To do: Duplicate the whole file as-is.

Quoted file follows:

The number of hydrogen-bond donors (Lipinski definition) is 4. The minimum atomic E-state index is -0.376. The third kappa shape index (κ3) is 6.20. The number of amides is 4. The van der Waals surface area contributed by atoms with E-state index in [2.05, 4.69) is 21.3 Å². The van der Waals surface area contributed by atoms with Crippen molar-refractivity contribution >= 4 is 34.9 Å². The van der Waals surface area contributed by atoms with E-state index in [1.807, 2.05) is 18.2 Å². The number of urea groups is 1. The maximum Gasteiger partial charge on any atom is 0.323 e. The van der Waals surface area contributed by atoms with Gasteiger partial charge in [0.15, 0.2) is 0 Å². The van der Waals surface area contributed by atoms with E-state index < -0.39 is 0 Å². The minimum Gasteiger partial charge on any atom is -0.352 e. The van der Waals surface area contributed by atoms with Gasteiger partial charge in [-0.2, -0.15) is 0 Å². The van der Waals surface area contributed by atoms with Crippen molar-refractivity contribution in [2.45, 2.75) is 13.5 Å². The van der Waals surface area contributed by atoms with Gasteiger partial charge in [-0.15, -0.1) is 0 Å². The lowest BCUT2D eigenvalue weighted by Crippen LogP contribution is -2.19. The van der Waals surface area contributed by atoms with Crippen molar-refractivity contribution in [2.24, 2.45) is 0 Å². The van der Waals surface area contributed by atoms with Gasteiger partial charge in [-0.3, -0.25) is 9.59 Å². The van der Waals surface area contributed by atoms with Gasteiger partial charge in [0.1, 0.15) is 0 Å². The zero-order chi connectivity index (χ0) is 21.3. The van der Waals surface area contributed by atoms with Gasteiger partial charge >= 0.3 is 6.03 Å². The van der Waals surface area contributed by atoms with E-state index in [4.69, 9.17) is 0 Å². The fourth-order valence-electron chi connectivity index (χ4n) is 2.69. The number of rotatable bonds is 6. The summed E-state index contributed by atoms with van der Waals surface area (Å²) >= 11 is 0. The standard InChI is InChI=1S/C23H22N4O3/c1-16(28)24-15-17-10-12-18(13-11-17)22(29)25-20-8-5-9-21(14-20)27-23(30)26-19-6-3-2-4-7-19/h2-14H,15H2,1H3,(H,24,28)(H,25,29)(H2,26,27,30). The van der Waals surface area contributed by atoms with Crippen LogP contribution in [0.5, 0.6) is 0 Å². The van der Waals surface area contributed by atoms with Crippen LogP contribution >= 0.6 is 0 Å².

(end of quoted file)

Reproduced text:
The number of hydrogen-bond donors (Lipinski definition) is 4. The minimum atomic E-state index is -0.376. The third kappa shape index (κ3) is 6.20. The number of amides is 4. The van der Waals surface area contributed by atoms with E-state index in [2.05, 4.69) is 21.3 Å². The van der Waals surface area contributed by atoms with Crippen molar-refractivity contribution >= 4 is 34.9 Å². The van der Waals surface area contributed by atoms with E-state index in [1.807, 2.05) is 18.2 Å². The number of urea groups is 1. The maximum Gasteiger partial charge on any atom is 0.323 e. The van der Waals surface area contributed by atoms with Gasteiger partial charge in [0.15, 0.2) is 0 Å². The van der Waals surface area contributed by atoms with E-state index < -0.39 is 0 Å². The minimum Gasteiger partial charge on any atom is -0.352 e. The van der Waals surface area contributed by atoms with Gasteiger partial charge in [-0.2, -0.15) is 0 Å². The van der Waals surface area contributed by atoms with Crippen molar-refractivity contribution in [2.45, 2.75) is 13.5 Å². The van der Waals surface area contributed by atoms with Gasteiger partial charge in [-0.15, -0.1) is 0 Å². The lowest BCUT2D eigenvalue weighted by Crippen LogP contribution is -2.19. The van der Waals surface area contributed by atoms with Crippen molar-refractivity contribution in [2.24, 2.45) is 0 Å². The van der Waals surface area contributed by atoms with Gasteiger partial charge in [-0.3, -0.25) is 9.59 Å². The van der Waals surface area contributed by atoms with Gasteiger partial charge in [0.1, 0.15) is 0 Å². The zero-order chi connectivity index (χ0) is 21.3. The van der Waals surface area contributed by atoms with Gasteiger partial charge >= 0.3 is 6.03 Å². The van der Waals surface area contributed by atoms with E-state index in [4.69, 9.17) is 0 Å². The fourth-order valence-electron chi connectivity index (χ4n) is 2.69. The number of rotatable bonds is 6. The summed E-state index contributed by atoms with van der Waals surface area (Å²) >= 11 is 0. The standard InChI is InChI=1S/C23H22N4O3/c1-16(28)24-15-17-10-12-18(13-11-17)22(29)25-20-8-5-9-21(14-20)27-23(30)26-19-6-3-2-4-7-19/h2-14H,15H2,1H3,(H,24,28)(H,25,29)(H2,26,27,30). The van der Waals surface area contributed by atoms with Crippen LogP contribution in [0.5, 0.6) is 0 Å². The van der Waals surface area contributed by atoms with Crippen LogP contribution >= 0.6 is 0 Å².